Regarding the dance floor, Fouratt had wanted to find someone to double up alongside Cassette on the basis that it would be tough for one DJ to play back-to-back 12-hour sets and more interesting to have two DJs share the turntables if the chemistry was good. Raised in midtown Manhattan on 49th Street and First Avenue, Kamins offered contrast, having met “all the gay DJs” while working in a record store before he finally landed a job working the lights and then the turntables at Trax, a 72nd Street discotheque that showcased live bands. “At the time you could go to a disco and hear four-on- the-floor all night,” notes Fouratt, who went to hear Kamins play at the spot following a tip-off from Nancy Jeffries, an A&R talent scout who had signed disco diva Evelyn “Champagne” King and new wave outfit Polyrock to RCA — precisely the kind of combination that he was after. The promoter concluded that Kamins was “much more sophisticated and eclectic” than most disco DJs and would strike “a good balance” with Cassette’s punk-oriented mindset. “I decided he was in touch with what I was trying to do aesthetically,” he says.
The DJs struck up a quick camaraderie, playing mini-sets of two or three records each. “We had no idea how it would work when it was suggested but we agreed to try,” recalls Cassette. “After the fourth spin, having played two records each, the bout started and we seemed to have something. We bounced off each other—it was a dialogue. The secret was we never tired of trying to outdo each other, so the energy came through.” The fact that they were hired to play for 12 hours encouraged the DJs to explore contrasts and correspondences as they juxtaposed Public Image Ltd (PiL) and Bohannon, Killing Joke and Donna Summer, while the fresh wave of recordings that started to layer punk sounds on top of a disco beat provided them with fresh common ground. “We could change the tempo but the vibe—the heart—would stay the same,” remarks Kamins. “The people that liked punk got into Bohannon and the people that were into my underground black music got into English punk and new wave because the vibe was the same.”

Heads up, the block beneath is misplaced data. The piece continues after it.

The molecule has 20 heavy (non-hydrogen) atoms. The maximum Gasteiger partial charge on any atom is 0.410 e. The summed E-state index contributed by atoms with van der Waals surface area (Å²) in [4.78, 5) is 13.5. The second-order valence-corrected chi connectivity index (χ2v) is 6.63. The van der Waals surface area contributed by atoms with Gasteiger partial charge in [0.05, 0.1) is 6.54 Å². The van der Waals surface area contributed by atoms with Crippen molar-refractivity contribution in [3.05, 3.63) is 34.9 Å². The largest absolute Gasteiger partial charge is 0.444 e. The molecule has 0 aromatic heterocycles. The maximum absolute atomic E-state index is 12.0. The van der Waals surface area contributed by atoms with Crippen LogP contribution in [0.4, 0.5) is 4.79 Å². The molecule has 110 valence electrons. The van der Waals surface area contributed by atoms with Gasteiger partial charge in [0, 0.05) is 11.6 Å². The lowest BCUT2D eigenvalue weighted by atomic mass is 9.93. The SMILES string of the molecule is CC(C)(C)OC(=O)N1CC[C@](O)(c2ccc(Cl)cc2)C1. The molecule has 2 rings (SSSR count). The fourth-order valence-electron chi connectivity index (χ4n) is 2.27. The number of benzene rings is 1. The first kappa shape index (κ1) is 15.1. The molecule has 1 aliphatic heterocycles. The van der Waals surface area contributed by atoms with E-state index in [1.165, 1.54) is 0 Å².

On the floor above, live bands combined the sophisticated with the popular. “I wanted to try and treat seriously the art that was being developed, but to do it in a non-serious environment that was closer to the mode of pop culture,” Fouratt notes of his curatorial approach. “I always used to introduce the acts and explain why I had booked them. I’m sure I was insufferable but I wanted to provide a window of understanding to the audience.” Devo, the Feelies, Gang Of Four, the Go-Go’s, Ministry, the Plastics, Polyrock, Tito Puente, Pylon, Sun Ra, the Raybeats, Pere Ubu and X played live. On one occasion Generation X lead vocalist Billy Idol jumped on stage during a solo performance by Alan Vega, a member of the punk-electronic duo Suicide, and they started to sing country and western songs. “People liked to pit the Mudd Club against Danceteria,” notes Fouratt. “The Mudd Club was hipper, the Mudd Club was downtown, whereas we were more populist and placed live performance at the core of the club. But I always thought of ourselves as doing the same thing. We spoke the same language aesthetically.”